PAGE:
Using online citizen science projects can help to introduce authentic scientific research to a range of ages and abilities, particularly in communities where there is low science capital.
Online citizen science may have some advantages over other types of citizen science projects in that it doesn’t require any contribution of data, or as many resources (apart from a computer and connection to the Internet), and students do not have to leave the confines of the classroom which can be difficult to organise at times.
Another interesting development has been the increasing number of citizen science apps for mobile devices. Given the novelty of the technology, they may be more appealing to younger people and could help them to become more engaged with science and nature by providing data and observations to researchers, or by asking their own research questions.
The ubiquity and global reach of smartphones is growing rapidly and this could result in a greater diversity of participants. We may start to see greater participation in countries of the Global South, and in countries such as China and India.
It is likely that citizen science apps will constitute an important component of the next generation of citizen science projects, although more research is needed to explore their appeal more fully.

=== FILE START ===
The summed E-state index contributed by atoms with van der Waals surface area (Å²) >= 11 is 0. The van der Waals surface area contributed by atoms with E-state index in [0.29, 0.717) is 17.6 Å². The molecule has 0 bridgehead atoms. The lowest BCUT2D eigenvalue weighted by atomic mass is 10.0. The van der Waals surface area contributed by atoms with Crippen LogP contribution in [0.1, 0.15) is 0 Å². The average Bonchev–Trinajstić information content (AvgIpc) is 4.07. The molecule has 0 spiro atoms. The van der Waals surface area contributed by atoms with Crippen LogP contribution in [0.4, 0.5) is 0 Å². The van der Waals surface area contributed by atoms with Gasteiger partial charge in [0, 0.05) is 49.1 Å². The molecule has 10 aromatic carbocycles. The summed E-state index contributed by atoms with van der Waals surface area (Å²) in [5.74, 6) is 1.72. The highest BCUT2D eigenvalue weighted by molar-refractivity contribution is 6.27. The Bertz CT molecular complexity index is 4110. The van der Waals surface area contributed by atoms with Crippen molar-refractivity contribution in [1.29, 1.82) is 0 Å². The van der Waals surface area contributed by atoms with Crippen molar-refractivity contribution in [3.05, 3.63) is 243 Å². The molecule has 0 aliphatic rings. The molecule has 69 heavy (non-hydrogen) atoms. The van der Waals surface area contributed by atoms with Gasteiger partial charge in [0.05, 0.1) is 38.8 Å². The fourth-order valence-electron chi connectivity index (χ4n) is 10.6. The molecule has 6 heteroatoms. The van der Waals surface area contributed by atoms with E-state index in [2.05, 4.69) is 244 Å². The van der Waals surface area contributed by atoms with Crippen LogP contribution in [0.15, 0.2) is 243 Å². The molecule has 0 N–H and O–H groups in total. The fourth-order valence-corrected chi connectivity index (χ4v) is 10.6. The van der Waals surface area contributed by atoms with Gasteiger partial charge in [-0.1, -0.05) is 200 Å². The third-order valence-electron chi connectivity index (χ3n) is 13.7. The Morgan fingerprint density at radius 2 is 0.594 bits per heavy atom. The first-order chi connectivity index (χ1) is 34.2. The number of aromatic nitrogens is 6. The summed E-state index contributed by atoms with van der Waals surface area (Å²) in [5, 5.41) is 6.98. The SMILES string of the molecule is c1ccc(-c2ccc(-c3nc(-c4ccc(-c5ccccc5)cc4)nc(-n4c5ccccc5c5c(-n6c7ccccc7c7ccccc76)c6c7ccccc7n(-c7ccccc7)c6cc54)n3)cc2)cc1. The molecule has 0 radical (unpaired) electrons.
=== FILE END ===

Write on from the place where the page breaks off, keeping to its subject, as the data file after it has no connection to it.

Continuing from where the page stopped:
However, being more inclusive also requires thinking more deeply about science capital – either in terms of who has it, but also in relation to building it.
Scientists who set up projects often have public engagement or improving scientific literacy as one of their goals, and thus want to build upon the science capital of their participants. Their projects need to be structured in ways that appeal to a wider range of potential participants and this means recognising that not everyone will respond to project parameters in the same way.
This could be achieved through greater consultation with potential audiences during project development, and direct promotion of projects to specific groups.
There is still work to do, but online citizen science has tremendous potential to increase inclusivity in research and to build science capital in a wide range of audiences.
Online Citizen Science and the Widening of Academia. Distributed Engagement with Research and Knowledge Production by Vickie Curtis is published by Palgrave Macmillan as part of the Palgrave Studies in Alternative Education.
Curtis, V. (2018). Online Citizen Science and the Widening of Academia: Distributed Engagement with Research and Knowledge Production. Palgrave Studies in Alternative Education. Cham, Switzerland: Palgrave Macmillan. Online: http://oro.open.ac.uk/55587.
Dr Vickie Curtis is based at the University of Glasgow where she is a Public Engagement Manager at the Wellcome Centre for Molecular Parasitology.
Much of the research that is included in the book was carried out at the Institute of Educational Technology at the Open University in the United Kingdom, and was generously funded by the OU’s Centre for Research into Education and Educational Technology (CREET).